With air traffic suddenly increasing to near pre-pandemic levels, DFW Airport is struggling to hire enough drivers for its shuttle buses and passengers are complaining about long delays at least during peak periods.
Michelle Kap and her husband got away last week to Cozumel, Mexico, their first big vacation since the pandemic.
"Just a relaxing beach vacation,” Kap said.
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Then they arrived home.
The problem was they parked at the terminal where they had taken off but landed at a different terminal.
Usually, it's just a short trip on an orange shuttle called Terminal Link for passengers to get back to their vehicles.
But Sunday night, the Kaps and other passengers waited and waited.
"You're completely held hostage. You can't walk,” she said. "There were no Ubers. There was nothing. It was extremely frustrating. People yelling. It was awful. People were waiting well over an hour."
She said they watched as full-size employee buses kept driving by.
"They were essentially empty. They were arriving every five or 10 minutes,” she said. “So if they just switched them and maybe used the smaller buses for the employees and the larger buses for the travelers who are waiting to get to their cars, that might solve the problem."
In a statement, the airport said staffing levels of shuttle drivers are half what they were in February 2020.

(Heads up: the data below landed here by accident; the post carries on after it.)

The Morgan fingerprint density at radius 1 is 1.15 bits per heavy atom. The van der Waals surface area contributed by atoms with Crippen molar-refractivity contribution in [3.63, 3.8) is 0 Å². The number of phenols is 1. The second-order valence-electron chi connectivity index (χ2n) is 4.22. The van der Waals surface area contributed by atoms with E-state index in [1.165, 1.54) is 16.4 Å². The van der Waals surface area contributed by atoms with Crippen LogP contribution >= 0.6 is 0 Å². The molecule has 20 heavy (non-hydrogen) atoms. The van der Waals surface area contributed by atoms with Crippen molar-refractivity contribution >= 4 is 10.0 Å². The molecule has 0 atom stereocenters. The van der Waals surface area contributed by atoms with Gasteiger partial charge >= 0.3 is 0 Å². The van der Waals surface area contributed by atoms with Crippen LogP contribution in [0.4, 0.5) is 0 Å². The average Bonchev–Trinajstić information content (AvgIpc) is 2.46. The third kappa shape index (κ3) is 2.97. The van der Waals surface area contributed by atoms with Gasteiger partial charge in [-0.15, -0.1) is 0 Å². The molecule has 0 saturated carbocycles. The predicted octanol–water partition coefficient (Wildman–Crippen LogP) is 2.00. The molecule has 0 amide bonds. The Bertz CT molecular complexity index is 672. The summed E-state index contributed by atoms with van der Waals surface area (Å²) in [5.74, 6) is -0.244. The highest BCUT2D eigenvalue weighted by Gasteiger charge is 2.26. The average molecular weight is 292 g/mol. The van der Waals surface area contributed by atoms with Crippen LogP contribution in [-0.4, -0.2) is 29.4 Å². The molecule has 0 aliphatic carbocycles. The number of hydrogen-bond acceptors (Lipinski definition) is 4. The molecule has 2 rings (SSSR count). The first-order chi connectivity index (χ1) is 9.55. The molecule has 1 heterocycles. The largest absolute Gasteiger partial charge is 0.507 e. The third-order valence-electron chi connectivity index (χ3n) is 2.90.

"We recognize the inconsistent service levels and are working closely with our partners to overcome these challenges,” the statement said.
The airport said passenger traffic is returning to more than 80% of 2019 summer travel levels with up to 200,000 passengers a day.
Two shuttle services need drivers – Terminal Link and Express, the airport said. Both the North and South remote parking lots remain closed with no timetable for reopening them.
But enough parking spots are available in the terminals and express lots, the airport said.
Kap said she and her husband were finally able to get on a shuttle bus after about 90 minutes.
Add in a weather delay to get their baggage, and they said it took longer to get from the airport home to downtown Dallas than the entire flight from Mexico.
"They're just not ready for this resurgence of travel,” Kap said.